The striving for equality and the principle of non-discrimination are among the noblest goals of humankind. However, once you start implementing equality, it is easy to fall into the trap of your own. Authorities do not confine themselves to ensuring formal equality against the law and government institutions any more and start rooting “genuine,” “real” equality. Thus insensibly the fundamental principle of equality is transformed into total equalisation. The principle of non-discrimination turns into the prohibition of choice. It’s undeniable that we make choices, which means that we choose one things but don’t choose others. And this refers not only to services and products and, accordingly, to their producers and sellers. It’s probable that even Santa Claus has gifted everyone unequally… Some have been singled out justly, while others, perhaps, with no “justifiable” grounds.
When one starts striving for unachievable levelling, real inequality slips out of sight and begins to thrive. Many defenders of human rights have a feeling they have found all answers: if people are treated differently with justification, then we deal with differentiation, which is quite okay, but if they are treated differently without justification, then we have discrimination, which cannot be tolerated on any condition. The only problem is that when equality is perceived not formally from the point of view of natural law, but as a programme aimed at achieving that no one is really discriminated, only those who propagate total elimination of discrimination, rather than ordinary common-sense people, know the difference between what is justified and what is not.
Let’s take the retirement age as an example. The retirement age of women established by the state social insurance is shorter than that of men, although the average life expectancy of women is nearly ten years longer compared to men. A male with the average life expectancy does not receive his pension at all since he dies earlier. This sort of discrimination is almost a taboo in public debates. But, most interestingly, when privately funded insurance emerged and insurers, aware of these demographic facts, started to inform clients that pension benefits will be different for men and women (namely as result of the different potential life expectance), concerns have been repeatedly voiced that women will be discriminated because they will be paid smaller monthly pensions.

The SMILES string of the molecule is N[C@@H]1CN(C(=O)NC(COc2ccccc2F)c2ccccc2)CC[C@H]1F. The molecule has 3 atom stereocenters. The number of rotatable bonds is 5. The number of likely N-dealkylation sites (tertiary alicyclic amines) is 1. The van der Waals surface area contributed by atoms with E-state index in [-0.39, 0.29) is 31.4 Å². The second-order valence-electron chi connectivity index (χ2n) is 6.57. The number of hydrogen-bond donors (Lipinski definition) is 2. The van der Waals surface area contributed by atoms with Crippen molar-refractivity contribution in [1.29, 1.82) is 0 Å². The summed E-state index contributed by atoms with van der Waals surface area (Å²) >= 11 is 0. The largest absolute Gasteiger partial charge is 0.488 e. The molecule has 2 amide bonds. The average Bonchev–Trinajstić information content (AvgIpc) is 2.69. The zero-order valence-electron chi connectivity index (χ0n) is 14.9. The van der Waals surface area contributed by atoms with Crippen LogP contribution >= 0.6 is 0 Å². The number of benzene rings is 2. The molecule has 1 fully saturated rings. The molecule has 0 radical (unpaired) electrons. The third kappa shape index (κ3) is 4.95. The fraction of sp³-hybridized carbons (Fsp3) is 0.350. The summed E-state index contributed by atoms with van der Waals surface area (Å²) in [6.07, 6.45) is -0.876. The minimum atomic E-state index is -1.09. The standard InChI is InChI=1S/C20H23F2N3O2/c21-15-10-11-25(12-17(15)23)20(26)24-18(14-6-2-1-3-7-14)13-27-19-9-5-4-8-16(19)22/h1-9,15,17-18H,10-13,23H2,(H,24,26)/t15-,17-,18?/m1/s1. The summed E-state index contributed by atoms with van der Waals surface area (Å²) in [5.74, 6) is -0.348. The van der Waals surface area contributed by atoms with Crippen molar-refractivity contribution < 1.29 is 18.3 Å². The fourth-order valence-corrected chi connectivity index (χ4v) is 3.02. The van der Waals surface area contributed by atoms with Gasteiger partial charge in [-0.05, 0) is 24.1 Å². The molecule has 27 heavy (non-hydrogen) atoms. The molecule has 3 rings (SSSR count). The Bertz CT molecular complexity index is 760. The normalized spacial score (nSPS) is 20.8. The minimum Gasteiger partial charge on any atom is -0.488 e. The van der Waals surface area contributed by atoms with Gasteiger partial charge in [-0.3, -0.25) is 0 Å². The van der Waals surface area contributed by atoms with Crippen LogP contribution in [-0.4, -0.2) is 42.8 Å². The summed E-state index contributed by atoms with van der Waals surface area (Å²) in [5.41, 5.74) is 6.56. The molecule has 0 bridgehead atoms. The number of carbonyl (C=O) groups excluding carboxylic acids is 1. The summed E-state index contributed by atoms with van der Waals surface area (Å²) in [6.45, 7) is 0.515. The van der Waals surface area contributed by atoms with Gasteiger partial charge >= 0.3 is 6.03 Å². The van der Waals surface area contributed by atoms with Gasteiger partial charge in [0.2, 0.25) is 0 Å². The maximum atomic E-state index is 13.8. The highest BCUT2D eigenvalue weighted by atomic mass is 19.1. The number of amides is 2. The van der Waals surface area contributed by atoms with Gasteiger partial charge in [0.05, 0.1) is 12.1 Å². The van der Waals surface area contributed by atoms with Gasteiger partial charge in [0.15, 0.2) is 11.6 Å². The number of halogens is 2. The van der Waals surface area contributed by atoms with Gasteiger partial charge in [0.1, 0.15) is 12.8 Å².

Another example: the European Commission clearly declares that its 2004 directive on anti-discrimination prohibits such things as “women’s parties” at clubs and bars. Parties for people “who are over thirty” which were popular at one time in Lithuania have become illegal either. What then will happen to our right to give parties what we like and to invite guests what we like?
Prohibition to discriminate may go far. For instance, Swedes “removed” male privates from a heraldic lion – the symbol of Sweden’s army – in order to avoid discrimination. In Lithuania, as defenders of equalisations say, persons who have changed their sex would not be discriminated only if the state had covered all of the expenses of their sex-change operation, that is, all citizens but not the sex-changing person himself or herself.
The fact that until 1 January 2008 child benefits have been paid to children until they turn 9 was discrimination, said a Lithuanian member of parliament who “amended” the situation and pushed a proposal for child benefits that are now paid until children turn 18. Here’s what he said: “I am certain that the former order was nothing less but children’s discrimination on the grounds of age: a nine-year-old child was somehow more valuable to the government than a ten-year-old child.”
The Law on Equal Opportunity prohibits discrimination on the grounds of age, sexual orientation, disability, race, ethnic dependence, religion and beliefs – everywhere except in the family and private life. Practice shows that every more or less public action falls under prohibition to discriminate. If this trend is not reversed – we would come to a dead-end in terms of human relationships, societal values and a realistic approach towards the world.
As philosopher Algirdas Degutis notes, freedom to reject is the freedom which bourgeois societies gained by abolishing the feudal order where this freedom was constricted because individuals legally belonged to classes. Vesting government with the power to prohibit private discrimination means vesting it with the power to selectively intrude into private individuals’ relationships. In other words, granting to the government the power to regulate private discrimination, the government itself is granted freedom to discriminate – freedom to treat its citizens differently by conceding privileges to some at the expense of others. Therefore, we need to watch more closely whether the government does not discriminate without any grounds and that free individuals are allowed to choose freely.